By 1973 that mistaken belief began to change while I was doing research for a book about the Underground Railroad, that famous network of human beings that helped runaway slaves from the southern United States during the last century. As a naive amateur historian, I was stunned to discover that our history was so replete with inaccuracies, deliberate distortions, inexcusable omissions, just plain sloppy and irresponsible writing. Trying to get to the "truth;" to discover what really happened, was disheartening. Writers, I concluded, were human; many of them simply could not be trusted!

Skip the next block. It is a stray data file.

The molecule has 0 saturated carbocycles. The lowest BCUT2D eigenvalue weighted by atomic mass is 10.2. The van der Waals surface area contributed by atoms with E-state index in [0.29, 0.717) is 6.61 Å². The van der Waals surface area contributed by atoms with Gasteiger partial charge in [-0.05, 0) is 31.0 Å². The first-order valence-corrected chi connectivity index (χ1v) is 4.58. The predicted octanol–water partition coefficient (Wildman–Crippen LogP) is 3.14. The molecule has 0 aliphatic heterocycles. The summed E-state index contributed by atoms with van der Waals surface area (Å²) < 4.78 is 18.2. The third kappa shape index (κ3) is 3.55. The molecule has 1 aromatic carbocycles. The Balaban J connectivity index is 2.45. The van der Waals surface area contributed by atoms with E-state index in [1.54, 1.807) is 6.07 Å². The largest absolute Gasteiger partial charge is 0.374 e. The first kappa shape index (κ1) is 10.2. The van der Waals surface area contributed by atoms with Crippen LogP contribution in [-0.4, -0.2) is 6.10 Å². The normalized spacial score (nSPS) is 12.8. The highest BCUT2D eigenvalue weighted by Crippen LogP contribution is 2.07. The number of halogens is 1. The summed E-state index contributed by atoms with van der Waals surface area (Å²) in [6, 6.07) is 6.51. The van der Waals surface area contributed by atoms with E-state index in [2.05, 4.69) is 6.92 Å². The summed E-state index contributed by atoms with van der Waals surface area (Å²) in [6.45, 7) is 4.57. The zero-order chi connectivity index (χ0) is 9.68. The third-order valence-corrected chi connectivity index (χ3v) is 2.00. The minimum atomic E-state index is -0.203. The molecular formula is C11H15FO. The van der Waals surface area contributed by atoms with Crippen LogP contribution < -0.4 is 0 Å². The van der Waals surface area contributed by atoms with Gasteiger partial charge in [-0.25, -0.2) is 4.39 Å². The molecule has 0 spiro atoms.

In time, however, I came across the famous "slave narratives;" stories uneducated, illiterate, slaves told to literate whites who wrote them down; stories about their life in slavery. In Philadelphia, a black man, William Still, working with the Pennsylvania Antislavery Society, opened his house as a place of refuge to runaway slaves. As the chairman of a four-man "Acting Committee," Still's assignment was to personally interview the slaves that the Society helped pass on to freedom. In the execution of his duties Still recorded his personal observations; he told what the slaves looked like, what their attitudes were and, in his own opinion, their individual level of intelligence. He took from them, in their own words, details of their lives as slaves where they came from, the kind of work they did, who their masters were, what motivated them to escape, how they escaped; what dangers they encountered during their flight. Still's recordings,. along with the slave narratives, today comprise one of the greatest bodies of authentic, primary source, information about slave life in the United States; authentic because it came directly from the mouths of the slaves, themselves. The frightening question that this raises in the mind of anyone interested in faithfully recording historical events is, What if those simple, uneducated, illiterate, slaves chose not to talk about themselves!?